Arctic Increasingly Open for Drilling. What Could Possibly Go Wrong?
January 2, 2013
WASHINGTON — One of Shell Oil’s two Arctic drilling rigs is beached on an island in the Gulf of Alaska, threatening environmental damage from a fuel spill and calling into question Shell’s plans to resume drilling in the treacherous waters north of Alaska in the summer.
The rig, the Kulluk, broke free from a tow ship in stormy seas and ran aground Monday night. The Coast Guard was leading an effort to keep its more than 150,000 gallons of diesel fuel and lubricants from spilling onto the rocky shoreline.
At a news conference in Anchorage on Tuesday afternoon, Capt. Paul Mehler III, the federal on-scene coordinator, said that a reconnaissance flight showed the Kulluk was upright and stable, with no significant motion.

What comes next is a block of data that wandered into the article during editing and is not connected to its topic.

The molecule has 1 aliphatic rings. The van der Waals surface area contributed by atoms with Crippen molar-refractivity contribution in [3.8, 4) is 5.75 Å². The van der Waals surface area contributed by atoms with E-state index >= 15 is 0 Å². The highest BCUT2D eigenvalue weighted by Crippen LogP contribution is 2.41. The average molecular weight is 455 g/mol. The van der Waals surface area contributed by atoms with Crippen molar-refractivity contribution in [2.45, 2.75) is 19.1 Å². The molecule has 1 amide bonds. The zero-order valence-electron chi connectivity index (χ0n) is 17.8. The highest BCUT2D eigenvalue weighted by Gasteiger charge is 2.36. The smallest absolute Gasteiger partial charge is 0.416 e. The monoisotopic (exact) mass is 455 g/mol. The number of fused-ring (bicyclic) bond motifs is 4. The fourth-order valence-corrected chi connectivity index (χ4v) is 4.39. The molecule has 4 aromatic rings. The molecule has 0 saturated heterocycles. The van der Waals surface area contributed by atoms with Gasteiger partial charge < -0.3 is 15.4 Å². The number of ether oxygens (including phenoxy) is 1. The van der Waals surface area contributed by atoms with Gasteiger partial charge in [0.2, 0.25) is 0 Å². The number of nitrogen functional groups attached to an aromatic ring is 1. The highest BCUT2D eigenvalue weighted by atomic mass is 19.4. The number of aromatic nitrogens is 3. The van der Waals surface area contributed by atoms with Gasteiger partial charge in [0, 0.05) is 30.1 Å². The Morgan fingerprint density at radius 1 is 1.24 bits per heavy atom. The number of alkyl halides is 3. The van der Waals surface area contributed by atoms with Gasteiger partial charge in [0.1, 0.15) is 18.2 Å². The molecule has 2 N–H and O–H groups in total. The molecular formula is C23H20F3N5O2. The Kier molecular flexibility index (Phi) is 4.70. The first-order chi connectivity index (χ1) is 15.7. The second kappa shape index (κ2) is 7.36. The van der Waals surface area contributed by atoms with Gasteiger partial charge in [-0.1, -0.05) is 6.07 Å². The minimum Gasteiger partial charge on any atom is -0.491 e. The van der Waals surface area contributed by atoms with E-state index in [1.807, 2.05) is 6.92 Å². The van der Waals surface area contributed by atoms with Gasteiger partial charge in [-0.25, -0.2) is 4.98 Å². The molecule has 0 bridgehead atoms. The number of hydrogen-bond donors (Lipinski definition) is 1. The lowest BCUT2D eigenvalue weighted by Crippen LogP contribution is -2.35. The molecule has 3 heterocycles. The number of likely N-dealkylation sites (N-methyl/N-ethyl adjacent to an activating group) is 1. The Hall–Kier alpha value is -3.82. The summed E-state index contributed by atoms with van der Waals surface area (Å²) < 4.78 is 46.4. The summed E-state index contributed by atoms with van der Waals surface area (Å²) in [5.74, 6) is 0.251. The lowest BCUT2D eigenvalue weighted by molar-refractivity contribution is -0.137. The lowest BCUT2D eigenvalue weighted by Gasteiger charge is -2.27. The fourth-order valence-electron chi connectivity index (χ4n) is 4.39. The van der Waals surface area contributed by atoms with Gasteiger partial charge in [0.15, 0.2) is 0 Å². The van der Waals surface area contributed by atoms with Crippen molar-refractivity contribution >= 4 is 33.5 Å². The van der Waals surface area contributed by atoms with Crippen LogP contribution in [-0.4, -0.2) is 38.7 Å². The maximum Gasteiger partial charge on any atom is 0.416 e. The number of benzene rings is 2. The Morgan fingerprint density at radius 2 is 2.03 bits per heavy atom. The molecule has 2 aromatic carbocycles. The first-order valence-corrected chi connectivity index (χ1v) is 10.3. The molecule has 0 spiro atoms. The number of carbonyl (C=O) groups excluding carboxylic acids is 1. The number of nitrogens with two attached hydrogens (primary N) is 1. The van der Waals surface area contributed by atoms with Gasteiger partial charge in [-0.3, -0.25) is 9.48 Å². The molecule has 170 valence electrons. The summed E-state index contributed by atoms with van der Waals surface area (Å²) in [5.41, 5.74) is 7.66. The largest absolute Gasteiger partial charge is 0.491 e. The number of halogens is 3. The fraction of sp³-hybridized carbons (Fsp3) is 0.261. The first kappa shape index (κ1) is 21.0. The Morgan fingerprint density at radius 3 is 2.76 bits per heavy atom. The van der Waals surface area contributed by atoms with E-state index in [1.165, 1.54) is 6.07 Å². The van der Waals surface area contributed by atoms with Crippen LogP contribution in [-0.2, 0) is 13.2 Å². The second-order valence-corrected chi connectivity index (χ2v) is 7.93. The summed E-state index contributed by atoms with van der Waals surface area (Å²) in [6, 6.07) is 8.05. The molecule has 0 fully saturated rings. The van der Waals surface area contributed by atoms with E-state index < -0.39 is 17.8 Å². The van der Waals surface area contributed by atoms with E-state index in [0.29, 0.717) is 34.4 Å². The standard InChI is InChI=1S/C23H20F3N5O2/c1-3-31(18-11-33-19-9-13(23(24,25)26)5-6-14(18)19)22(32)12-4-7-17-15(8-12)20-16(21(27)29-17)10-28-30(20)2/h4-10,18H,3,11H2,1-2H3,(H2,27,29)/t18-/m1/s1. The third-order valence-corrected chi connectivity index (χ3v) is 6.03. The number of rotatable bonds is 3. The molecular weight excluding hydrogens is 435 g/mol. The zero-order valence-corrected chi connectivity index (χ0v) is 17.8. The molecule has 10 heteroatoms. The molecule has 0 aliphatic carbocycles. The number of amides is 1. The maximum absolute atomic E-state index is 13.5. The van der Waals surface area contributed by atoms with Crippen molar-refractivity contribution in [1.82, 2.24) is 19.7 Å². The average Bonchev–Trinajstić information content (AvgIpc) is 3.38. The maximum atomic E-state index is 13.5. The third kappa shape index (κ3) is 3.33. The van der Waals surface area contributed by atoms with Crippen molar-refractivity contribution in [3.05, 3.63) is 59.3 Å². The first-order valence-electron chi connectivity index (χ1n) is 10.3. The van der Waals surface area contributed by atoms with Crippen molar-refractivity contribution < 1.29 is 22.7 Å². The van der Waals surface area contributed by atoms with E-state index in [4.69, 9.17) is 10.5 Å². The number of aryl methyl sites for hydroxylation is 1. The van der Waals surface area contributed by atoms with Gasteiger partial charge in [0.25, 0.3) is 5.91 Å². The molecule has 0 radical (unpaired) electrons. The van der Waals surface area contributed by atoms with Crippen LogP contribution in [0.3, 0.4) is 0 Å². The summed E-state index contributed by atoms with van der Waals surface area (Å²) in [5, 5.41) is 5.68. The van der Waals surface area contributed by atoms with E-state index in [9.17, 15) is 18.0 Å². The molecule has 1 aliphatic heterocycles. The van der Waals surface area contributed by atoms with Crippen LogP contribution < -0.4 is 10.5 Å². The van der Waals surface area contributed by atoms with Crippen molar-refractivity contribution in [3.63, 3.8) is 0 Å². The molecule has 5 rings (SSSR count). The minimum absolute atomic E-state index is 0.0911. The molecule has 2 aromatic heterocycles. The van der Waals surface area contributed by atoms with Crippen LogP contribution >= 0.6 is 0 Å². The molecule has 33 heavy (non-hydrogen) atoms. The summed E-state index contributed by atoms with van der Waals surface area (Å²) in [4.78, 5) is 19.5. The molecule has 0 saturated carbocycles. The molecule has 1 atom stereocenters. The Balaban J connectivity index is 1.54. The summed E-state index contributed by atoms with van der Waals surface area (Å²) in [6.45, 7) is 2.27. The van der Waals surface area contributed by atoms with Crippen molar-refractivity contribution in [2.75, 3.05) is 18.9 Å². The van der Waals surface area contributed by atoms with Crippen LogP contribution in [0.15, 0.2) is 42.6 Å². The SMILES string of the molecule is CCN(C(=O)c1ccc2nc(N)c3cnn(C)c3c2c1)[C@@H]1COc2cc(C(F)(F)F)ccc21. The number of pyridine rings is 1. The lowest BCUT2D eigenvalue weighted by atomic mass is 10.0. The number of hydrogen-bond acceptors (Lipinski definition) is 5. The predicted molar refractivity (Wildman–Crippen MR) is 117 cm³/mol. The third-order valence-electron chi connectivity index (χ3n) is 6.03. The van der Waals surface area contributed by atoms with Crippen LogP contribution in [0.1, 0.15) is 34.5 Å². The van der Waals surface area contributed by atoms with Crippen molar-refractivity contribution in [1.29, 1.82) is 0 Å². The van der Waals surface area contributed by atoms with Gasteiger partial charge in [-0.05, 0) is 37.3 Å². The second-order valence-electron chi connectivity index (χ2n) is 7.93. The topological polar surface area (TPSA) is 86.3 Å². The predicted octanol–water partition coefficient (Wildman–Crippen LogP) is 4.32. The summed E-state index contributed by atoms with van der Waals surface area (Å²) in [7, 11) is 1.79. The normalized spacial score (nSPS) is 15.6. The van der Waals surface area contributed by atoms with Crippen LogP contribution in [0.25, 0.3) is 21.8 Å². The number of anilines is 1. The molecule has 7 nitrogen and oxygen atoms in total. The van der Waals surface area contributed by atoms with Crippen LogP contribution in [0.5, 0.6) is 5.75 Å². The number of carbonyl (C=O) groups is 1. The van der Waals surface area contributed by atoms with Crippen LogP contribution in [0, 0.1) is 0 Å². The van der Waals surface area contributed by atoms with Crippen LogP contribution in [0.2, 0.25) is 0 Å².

“The results are showing us that the Kulluk is sound,” Captain Mehler said. “No sign of breach of hull, no sign of release of any product.” He said the response team hoped to get salvage experts aboard the ship to get a better picture of damage.
On Saturday, the Coast Guard evacuated the Kulluk’s 18 crew members due to weather safety concerns.
“The extreme weather conditions and high seas continue to be a challenge.” said Susan Childs, Shell’s incident commander. “Our priority right now is maintaining the safety of our response personnel and evaluating next steps.”
The Kulluk was used by Shell for exploratory oil operations in the Beaufort Sea earlier this year.
Shell also used the Noble Discoverer, another drill ship, in the Chukchi Sea, and it was reported last week that the Coast Guard cited it for crew safety and pollution-equipment violations during a November port call in Seward.
Great video of crew rescue here from Weather Channel.